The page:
The great cedar had lived to be almost 500 years old. No longer did a person have to get a crick in the neck straining the eyes to see the uppermost branches, for it now lay in ruin upon the forest floor. The massive sprawling heap made the forest look messy. Should it be cleared away to make room for new saplings? But wait! What’s happening in the tiny spaces between the wood fiber? Microorganisms are softening and opening up the wood. Decomposition has begun! What is decomposition? Is it simply the time consuming process of a dead tree crumbling away to eventually become soil for a new tree to sink roots into? Or could it also be full of lively rooting, burrowing, and scurrying activity? Let’s take a look!
The first group of animals to inhabit the tree are wood eating insects that eat the fallen tree and open it up to the outside world so that nutrients can begin to move around. These are the flathead and longhorn beetles, carpenter ants and wood-tunneling mites. These insects create pathways for more microorganisms such as bacteria, yeasts and fungi. Next come the animals which eat these microorganisms; predacious mites and scarab beetles. All these animals work on the fallen tree and reproduce for many, many years. Soon the wood is opened up and begins to break apart. It is becoming rich with phosphorus and nitrogen concentrations that are increased as the wood rots. These nutrients are important for the growth of new plants. So our next group to inhabit the tree are live plants such as moss, western hemlock, dogwood, fern and wood nymph. The plants root in the wood as it is opened up by the insects and microorganisms.
Predators enter the fallen tree when there exists an abundant food supply and an easy way to get inside. Mites, spiders, centipedes and salamanders roam and hunt in the passageways prepared by the other insects. Next come the animals that feed on dead plant and animal material and animal droppings: millipedes, isopods and earwigs.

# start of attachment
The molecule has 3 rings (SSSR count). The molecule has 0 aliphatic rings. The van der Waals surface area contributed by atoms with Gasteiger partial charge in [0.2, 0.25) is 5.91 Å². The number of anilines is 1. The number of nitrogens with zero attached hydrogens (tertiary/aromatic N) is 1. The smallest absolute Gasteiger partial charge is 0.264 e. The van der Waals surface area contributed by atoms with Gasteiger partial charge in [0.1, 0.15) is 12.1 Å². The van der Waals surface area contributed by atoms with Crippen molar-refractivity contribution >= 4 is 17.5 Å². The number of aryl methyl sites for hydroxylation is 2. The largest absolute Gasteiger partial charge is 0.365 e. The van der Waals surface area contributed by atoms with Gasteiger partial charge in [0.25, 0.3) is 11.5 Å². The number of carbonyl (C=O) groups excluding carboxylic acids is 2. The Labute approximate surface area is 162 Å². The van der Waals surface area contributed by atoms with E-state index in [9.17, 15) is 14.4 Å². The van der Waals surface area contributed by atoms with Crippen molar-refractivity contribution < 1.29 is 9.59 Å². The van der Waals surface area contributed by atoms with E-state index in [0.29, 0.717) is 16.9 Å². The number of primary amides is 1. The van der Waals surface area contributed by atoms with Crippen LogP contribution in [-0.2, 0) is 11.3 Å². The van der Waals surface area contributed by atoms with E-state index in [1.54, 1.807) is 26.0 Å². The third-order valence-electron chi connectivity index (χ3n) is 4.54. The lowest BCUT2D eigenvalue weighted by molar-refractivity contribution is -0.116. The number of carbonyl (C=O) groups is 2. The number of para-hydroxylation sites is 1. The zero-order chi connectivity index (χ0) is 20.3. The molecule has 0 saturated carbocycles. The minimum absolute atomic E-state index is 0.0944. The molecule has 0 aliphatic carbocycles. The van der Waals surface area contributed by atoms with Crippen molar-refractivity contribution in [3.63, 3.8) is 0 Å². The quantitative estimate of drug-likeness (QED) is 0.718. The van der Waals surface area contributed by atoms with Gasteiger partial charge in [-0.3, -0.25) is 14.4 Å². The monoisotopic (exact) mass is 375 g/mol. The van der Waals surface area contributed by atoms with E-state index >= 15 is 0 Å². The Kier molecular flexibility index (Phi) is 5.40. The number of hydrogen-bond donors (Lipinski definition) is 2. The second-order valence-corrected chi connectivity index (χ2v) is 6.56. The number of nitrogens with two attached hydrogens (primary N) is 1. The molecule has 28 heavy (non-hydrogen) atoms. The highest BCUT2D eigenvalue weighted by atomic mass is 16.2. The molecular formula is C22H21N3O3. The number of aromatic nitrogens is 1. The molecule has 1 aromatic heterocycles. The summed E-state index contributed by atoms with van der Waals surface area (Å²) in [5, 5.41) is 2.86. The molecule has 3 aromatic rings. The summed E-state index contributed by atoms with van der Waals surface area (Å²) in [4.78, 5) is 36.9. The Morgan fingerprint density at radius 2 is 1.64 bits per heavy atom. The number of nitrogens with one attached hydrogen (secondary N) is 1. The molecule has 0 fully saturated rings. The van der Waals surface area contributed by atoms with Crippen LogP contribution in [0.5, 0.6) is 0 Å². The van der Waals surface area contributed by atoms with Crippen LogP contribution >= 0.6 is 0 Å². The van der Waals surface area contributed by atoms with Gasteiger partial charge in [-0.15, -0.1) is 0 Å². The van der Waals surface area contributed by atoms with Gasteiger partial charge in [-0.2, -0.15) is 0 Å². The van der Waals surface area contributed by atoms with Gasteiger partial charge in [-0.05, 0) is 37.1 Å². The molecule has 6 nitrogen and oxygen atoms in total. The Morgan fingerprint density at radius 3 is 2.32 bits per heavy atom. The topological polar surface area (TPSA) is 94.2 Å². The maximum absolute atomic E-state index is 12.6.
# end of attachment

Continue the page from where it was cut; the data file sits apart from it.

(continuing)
With the aid of these larger creatures that break up plant and animal matter, most microscopic bacteria are able to decompose from a hundred to a thousand times their own weight every day! Fungi rootlets are so profuse that there are two tons of it for every acre of soil and logs! Red-backed voles eat the fungus and spread it to new places as they travel.
All of these populations become food for even larger vertebrate predators. The piliated woodpecker and other birds frequent the fallen tree looking for wood-boring insects to feed on. Flying Squirrels feed on the fungi and lichen. Pine martens and owls eat the flying squirrels and voles, and bears frequent fallen logs looking for one of their favorite treats - ants.
It appears our fallen tree is not just a pile of debris cluttering the forest floor, but a maze of plant and animal interactions that houses an entire ecosystem. Over a period of hundreds of years, armies of organisms, more than we can imagine, work on the fallen tree. 20,000 different species can live in one log! In the process of sustaining their own lives, nothing is wasted, and new life is given to the forest. Give yourselves a hand for playing an important, supportive role in “Up The Down Tree House”!